Video Game Review: Streets Of Rage
If you were a gamer of any stripe during the early 90s, you knew all about Streets of Rage. One of the most famous examples of the beat ‘em up genre, Streets of Rage allows you to pick from one of three characters: Adam, Axel, and Blaze. The characters are all very similar and possess the same movesets. What differentiates them are the character sprites, which look very different, and their stats. Adam has high power and jumps high, but is slower. Axel has high power and is fast, but does not jump very high. Blaze, the female, has high speed and jumps well, but has lower power. The game can be played with one or two players.
While the characters do not have unique styles or super moves (this comes later in the series), they do have something resembling a super move. If the special button is pressed, the camera will shift backward to reveal a police car. The police car will pull up and a policeman will pop out of it with either a bazooka or gatling gun. The policeman fires the weapon. Then the camera shifts back to the battlefield, where fire will rain down and destroy or greatly damage all enemies on screen. Each level, the player begins with one “special” use to call the police officers.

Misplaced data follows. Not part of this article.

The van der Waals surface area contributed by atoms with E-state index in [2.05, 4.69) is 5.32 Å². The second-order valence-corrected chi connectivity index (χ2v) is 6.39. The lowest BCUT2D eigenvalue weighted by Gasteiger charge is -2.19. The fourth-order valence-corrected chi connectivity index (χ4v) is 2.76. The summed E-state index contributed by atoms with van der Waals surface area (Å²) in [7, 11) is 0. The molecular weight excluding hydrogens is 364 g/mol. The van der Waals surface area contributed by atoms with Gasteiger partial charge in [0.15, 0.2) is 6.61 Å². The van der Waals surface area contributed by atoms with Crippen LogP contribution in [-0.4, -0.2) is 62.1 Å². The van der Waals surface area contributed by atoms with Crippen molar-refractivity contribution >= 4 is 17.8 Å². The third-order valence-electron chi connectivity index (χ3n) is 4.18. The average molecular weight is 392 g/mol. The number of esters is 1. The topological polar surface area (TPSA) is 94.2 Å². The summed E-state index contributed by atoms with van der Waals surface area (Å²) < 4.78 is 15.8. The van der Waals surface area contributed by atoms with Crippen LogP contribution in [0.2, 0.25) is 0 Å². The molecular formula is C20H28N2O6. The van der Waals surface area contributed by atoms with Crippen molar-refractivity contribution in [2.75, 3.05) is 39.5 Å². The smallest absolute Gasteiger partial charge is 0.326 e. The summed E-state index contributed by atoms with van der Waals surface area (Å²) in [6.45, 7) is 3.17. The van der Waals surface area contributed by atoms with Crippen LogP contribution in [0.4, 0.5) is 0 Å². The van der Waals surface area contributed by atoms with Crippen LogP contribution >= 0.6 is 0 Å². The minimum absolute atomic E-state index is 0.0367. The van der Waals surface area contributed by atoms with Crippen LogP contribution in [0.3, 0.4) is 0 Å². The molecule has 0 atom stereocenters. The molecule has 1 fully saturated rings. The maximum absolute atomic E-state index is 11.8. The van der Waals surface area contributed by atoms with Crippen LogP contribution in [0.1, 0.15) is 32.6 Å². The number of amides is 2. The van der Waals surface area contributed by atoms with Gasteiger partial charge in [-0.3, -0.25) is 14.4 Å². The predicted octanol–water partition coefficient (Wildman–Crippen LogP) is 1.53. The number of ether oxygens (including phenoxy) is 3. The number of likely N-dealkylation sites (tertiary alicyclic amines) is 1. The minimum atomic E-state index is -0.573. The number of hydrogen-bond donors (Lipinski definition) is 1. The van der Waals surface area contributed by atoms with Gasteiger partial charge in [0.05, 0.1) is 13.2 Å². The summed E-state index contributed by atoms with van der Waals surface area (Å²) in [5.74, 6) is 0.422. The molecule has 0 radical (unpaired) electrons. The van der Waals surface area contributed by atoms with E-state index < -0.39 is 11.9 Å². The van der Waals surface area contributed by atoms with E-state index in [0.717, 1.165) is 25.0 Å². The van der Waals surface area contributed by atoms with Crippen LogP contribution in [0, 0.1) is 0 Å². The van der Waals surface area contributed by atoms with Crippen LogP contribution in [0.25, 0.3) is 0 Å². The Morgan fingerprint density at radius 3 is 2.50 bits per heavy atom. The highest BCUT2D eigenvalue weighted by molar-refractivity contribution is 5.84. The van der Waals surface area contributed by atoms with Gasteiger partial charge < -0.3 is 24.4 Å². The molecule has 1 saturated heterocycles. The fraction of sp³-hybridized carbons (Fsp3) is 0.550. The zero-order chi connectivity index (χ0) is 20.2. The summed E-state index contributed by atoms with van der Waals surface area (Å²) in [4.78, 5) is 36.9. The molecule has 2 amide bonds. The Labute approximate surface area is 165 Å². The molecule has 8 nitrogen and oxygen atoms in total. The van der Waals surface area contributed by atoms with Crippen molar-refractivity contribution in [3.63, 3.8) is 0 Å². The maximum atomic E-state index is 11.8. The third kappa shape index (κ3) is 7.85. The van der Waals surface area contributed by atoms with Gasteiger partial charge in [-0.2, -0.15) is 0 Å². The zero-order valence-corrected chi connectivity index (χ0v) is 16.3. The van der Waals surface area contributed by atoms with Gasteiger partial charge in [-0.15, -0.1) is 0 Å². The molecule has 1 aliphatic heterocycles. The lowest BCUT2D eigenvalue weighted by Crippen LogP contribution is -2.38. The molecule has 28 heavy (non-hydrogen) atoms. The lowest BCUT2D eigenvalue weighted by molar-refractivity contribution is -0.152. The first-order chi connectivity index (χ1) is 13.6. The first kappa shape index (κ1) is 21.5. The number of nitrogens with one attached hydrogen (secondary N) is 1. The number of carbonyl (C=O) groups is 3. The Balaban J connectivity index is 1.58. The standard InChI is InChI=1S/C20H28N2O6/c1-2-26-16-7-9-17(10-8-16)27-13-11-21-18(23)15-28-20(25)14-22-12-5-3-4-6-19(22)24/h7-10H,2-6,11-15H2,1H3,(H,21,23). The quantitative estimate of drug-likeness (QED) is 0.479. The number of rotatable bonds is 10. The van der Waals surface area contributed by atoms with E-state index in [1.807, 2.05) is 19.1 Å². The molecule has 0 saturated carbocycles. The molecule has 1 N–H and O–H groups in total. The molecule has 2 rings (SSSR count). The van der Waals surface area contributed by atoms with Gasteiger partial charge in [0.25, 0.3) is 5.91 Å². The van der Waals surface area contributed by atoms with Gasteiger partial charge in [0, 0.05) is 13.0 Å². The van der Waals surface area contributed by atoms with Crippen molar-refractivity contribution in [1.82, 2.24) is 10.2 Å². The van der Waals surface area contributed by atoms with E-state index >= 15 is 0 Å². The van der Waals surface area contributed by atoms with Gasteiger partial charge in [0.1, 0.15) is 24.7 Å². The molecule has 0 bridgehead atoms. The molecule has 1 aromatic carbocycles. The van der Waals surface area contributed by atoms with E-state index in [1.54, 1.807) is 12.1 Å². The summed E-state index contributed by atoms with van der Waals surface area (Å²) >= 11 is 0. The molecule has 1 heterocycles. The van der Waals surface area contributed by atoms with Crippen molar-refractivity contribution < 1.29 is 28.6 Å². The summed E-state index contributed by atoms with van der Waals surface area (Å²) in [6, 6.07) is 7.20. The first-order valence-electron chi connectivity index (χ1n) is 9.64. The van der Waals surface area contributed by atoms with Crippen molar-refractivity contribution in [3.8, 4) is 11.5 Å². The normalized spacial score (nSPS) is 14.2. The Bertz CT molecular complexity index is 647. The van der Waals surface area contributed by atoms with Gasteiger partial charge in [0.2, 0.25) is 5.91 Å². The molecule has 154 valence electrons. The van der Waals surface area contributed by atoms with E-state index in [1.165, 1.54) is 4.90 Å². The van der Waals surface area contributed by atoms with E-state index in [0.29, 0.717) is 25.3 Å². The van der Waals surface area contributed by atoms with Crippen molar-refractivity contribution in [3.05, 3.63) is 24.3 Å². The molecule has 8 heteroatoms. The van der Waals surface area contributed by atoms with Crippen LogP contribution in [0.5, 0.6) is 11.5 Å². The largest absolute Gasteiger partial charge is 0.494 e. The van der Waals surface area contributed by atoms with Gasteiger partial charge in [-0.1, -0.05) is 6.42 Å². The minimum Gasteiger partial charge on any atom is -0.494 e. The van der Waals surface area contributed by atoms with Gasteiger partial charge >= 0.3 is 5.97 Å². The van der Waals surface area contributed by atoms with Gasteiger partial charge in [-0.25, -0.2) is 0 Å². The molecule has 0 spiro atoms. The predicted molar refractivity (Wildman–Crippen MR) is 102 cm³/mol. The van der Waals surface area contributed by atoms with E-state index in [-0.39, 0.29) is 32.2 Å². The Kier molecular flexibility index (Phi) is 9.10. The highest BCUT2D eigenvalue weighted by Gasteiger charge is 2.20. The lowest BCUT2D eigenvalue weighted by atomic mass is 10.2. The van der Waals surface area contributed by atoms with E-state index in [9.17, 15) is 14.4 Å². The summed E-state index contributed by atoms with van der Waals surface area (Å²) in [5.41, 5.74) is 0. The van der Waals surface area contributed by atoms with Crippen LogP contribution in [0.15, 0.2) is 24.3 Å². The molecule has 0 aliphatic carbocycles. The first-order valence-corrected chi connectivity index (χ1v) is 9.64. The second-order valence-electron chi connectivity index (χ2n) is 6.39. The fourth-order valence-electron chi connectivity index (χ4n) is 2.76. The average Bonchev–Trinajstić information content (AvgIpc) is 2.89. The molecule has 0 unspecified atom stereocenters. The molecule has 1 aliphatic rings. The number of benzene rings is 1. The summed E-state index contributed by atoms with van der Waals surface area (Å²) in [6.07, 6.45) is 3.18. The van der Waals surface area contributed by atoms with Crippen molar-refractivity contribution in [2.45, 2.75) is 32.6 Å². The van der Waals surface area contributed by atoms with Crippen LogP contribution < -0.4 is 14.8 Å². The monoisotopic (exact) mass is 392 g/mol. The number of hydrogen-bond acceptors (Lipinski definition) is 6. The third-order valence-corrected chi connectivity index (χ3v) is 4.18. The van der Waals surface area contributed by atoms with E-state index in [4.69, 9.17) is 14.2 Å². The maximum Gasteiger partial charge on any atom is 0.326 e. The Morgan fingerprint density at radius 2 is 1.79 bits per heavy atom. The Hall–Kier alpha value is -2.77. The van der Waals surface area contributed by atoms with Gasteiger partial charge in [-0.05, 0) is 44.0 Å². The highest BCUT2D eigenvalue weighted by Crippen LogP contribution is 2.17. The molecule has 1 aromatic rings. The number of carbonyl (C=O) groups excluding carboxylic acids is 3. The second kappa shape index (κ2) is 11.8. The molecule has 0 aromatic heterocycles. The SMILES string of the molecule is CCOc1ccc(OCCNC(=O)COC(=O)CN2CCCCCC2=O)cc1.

This is a very strange mechanic, but not totally unheard of in beat ‘em up games. For example, in Spider Man & Venom: Separation Anxiety, both the players can call superheroes from the Marvel Comics Universe to come attack all opponents onscreen. So the use of “summons” or “calls” during beat ‘em up games does have a history outside of Streets Of Rage. Later installments in this franchise would delete the “call” move in favor of special moves unique to each characters, and even give multiple specials to different characters. However, the call mechanic, as discussed earlier, would go on to crop up in other side scrolling beat ‘em ups later on in the 90s.
The game is fairly short and ends when the players defeat a gun-wielding mob boss named Mr. X. Mr. X is the antagonist of all three of the original Streets of Rage games. He wields a tommy gun and is portrayed as the boss of the criminal syndicate that sends out all of the goons that the players encounter.
Streets Of Rage is not the best beat ‘em up game from the 90s, but its two sequels were some of the greatest beat ‘em up games ever made. Streets Of Rage is therefore very important historically because it marks the beginning of the one of the most successful (and playable!) beat ‘em up franchises. Check it out for its historical importance and not-too-shabby gameplay, but keep in mind that Streets of Rage 2 and Streets of Rage 3 are the real crown jewels of this franchise, and the ones whose cover art frequently appear on video game t shirts.